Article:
Last Updated on April 21, 2017 by Dave Farquhar
So I was hoping I could score a bargain on some older Socket 775 hardware, being previous generation and all. And sometimes you can. But sometimes you can just think you’re getting a bargain.
Here’s an example.
Geeks.com has an Intel DG965SSCK board for $45. Not bad, especially considering it has gigabit, SATA, and can take 8 GB of RAM. Add a Pentium D 805 (2 cores, 2.66 GHz) for $23, and we’re not looking bad at $68 so far. The best price I can find on 2 GB DDR2 sticks is $23 each, so that’s $92 for 8 GB total, and $160 total for a motherboard, CPU, and 8 GB of RAM. You’ll need a CPU fan, but that’s another $4-$10. Call it $164. That sounds pretty good.
If you like AMD, the cheapest comparable AM2+ board runs $38. An Athlon x2 7750 running at 2.5 GHz runs another $38. Add a $7 fan and $92 worth of memory, and we’re at $175. So this week at least, they have a better deal on Intel.
But Microcenter will sell me a brand-new AMD Phenom II 560 (2 cores, 3.3 GHz) CPU with a fan and an Asus motherboard for $90, and it will take 8 GB of DDR3 RAM, which I can find online for $60. So for $150, I can get a better system. It’s newer and faster and has a full warranty, besides costing less.
It’s not Intel, but if you have your heart set on Intel you can still do OK. Again, at Microcenter you can get an Intel Pentium D E5700 (2 cores, 3 GHz) with a fan for $60, and an Asus board that works with it for $50 and it’ll take the same $60 DDR3 RAM. So that’s $170 for a better system.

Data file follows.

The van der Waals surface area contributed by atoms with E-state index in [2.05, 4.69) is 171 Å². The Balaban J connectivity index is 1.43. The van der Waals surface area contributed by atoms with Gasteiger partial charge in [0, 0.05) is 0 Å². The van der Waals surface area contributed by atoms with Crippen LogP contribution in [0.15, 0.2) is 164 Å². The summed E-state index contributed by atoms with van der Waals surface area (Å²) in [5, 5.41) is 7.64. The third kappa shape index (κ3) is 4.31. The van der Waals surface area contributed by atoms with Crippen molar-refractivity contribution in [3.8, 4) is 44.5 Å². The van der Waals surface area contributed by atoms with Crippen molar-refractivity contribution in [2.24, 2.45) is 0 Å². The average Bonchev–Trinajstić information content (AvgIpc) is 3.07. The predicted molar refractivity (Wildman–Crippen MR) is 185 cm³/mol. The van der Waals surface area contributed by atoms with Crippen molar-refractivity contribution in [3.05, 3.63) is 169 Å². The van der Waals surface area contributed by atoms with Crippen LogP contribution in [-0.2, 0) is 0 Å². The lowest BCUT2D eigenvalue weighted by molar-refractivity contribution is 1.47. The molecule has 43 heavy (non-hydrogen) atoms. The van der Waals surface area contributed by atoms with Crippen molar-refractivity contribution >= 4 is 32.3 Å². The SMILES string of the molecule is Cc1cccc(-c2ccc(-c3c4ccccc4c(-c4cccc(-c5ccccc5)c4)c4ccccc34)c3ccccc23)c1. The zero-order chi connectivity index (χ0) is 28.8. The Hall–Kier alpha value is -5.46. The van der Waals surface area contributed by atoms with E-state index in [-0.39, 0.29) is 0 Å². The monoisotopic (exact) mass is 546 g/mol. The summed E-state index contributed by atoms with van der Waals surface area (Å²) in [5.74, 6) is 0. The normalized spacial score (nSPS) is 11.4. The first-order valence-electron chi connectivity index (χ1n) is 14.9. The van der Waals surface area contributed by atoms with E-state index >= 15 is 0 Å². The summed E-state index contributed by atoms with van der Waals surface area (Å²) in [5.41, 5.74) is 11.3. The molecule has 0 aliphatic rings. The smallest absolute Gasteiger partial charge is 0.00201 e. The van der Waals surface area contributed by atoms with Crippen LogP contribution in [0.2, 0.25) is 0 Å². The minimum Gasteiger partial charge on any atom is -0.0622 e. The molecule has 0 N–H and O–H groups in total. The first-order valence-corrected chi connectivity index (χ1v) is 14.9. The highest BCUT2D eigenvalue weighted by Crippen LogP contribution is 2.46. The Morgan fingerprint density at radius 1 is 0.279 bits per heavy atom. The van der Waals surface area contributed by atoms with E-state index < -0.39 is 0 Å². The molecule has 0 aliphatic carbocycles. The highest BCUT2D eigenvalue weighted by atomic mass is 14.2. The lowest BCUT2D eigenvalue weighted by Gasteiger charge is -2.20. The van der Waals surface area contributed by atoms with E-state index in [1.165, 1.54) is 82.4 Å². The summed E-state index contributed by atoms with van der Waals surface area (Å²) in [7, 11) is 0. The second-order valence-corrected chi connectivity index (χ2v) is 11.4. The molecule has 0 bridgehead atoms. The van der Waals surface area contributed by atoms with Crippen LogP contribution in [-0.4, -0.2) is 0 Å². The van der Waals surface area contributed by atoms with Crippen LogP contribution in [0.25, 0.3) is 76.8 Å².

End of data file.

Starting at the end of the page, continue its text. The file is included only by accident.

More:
We’re crossing CPU architectures and generations here so the systems aren’t completely comparable, but the newer Intel CPU has a higher clock speed and FSB and it built on a better process (45 nm vs. 90 nm), so it will run faster. The AMD CPU isn’t directly comparable, but since it has a deeper cache architecture, a nearly 35% higher clock rate, is built on a 45nm process, and uses a newer and faster type of memory, it will outrun the older Intel Pentium D as well. While costing less.
I can’t find AMD deals quite that good anywhere but Microcenter, but comparable Intel deals ought to be available at other places too. And you can get other AMD setups for $100 elsewhere, they just won’t be quite as fast.
If had some parts in a drawer somewhere that would work with it–especially memory–then buying closeout parts to get a working system would make sense because 2.5 GHz and two cores is an incredible amount of computer power for 68 lousy bucks. Since I don’t, it makes more sense to buy something newer.
Don’t get me wrong. You can save some serious cash by buying previous-generation stuff. Sometimes. But not all the time. You can’t just assume that if it’s a closeout, it’s a bargain.
One thought on “Be careful when buying previous-generation hardware”
I’m drowning in cheap capable hardware, with not enough good software. This is life, circa 2011. IMHO. YMMV. LOL.
Comments are closed.